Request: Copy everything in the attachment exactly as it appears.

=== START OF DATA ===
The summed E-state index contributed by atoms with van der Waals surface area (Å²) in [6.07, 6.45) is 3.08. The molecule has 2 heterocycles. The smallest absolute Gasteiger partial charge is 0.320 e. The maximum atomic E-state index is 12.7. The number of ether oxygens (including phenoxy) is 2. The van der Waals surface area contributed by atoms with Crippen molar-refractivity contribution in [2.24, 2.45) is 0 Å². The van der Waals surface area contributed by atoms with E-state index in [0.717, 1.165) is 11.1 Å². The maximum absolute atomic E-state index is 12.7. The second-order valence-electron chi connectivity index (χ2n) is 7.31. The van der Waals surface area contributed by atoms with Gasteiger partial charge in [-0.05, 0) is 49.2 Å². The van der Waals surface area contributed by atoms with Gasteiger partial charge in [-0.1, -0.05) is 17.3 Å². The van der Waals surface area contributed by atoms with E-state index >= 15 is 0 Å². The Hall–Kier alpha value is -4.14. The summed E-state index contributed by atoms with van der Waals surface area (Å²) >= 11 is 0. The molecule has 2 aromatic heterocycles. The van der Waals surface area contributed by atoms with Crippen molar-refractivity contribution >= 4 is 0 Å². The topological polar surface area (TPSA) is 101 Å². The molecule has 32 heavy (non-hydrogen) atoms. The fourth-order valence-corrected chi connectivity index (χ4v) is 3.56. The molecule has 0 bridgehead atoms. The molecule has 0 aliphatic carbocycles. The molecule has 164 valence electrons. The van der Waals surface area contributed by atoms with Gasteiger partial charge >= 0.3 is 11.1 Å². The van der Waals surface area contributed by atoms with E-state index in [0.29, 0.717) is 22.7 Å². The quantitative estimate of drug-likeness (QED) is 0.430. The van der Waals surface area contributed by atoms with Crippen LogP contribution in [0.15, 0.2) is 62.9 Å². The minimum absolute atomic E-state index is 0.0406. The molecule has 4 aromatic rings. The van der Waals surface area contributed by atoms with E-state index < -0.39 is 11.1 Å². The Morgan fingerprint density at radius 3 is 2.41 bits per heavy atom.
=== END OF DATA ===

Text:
The summed E-state index contributed by atoms with van der Waals surface area (Å²) in [6.07, 6.45) is 3.08. The molecule has 2 heterocycles. The smallest absolute Gasteiger partial charge is 0.320 e. The maximum atomic E-state index is 12.7. The number of ether oxygens (including phenoxy) is 2. The van der Waals surface area contributed by atoms with Crippen molar-refractivity contribution in [2.24, 2.45) is 0 Å². The van der Waals surface area contributed by atoms with E-state index in [0.717, 1.165) is 11.1 Å². The maximum absolute atomic E-state index is 12.7. The second-order valence-electron chi connectivity index (χ2n) is 7.31. The van der Waals surface area contributed by atoms with Gasteiger partial charge in [-0.05, 0) is 49.2 Å². The van der Waals surface area contributed by atoms with Gasteiger partial charge in [-0.1, -0.05) is 17.3 Å². The van der Waals surface area contributed by atoms with E-state index >= 15 is 0 Å². The Hall–Kier alpha value is -4.14. The summed E-state index contributed by atoms with van der Waals surface area (Å²) >= 11 is 0. The molecule has 2 aromatic heterocycles. The van der Waals surface area contributed by atoms with Crippen molar-refractivity contribution >= 4 is 0 Å². The topological polar surface area (TPSA) is 101 Å². The molecule has 32 heavy (non-hydrogen) atoms. The fourth-order valence-corrected chi connectivity index (χ4v) is 3.56. The molecule has 0 bridgehead atoms. The molecule has 0 aliphatic carbocycles. The molecule has 164 valence electrons. The van der Waals surface area contributed by atoms with Gasteiger partial charge >= 0.3 is 11.1 Å². The van der Waals surface area contributed by atoms with E-state index in [0.29, 0.717) is 22.7 Å². The quantitative estimate of drug-likeness (QED) is 0.430. The van der Waals surface area contributed by atoms with Crippen LogP contribution in [0.15, 0.2) is 62.9 Å². The minimum absolute atomic E-state index is 0.0406. The molecule has 4 aromatic rings. The van der Waals surface area contributed by atoms with E-state index < -0.39 is 11.1 Å². The Morgan fingerprint density at radius 3 is 2.41 bits per heavy atom.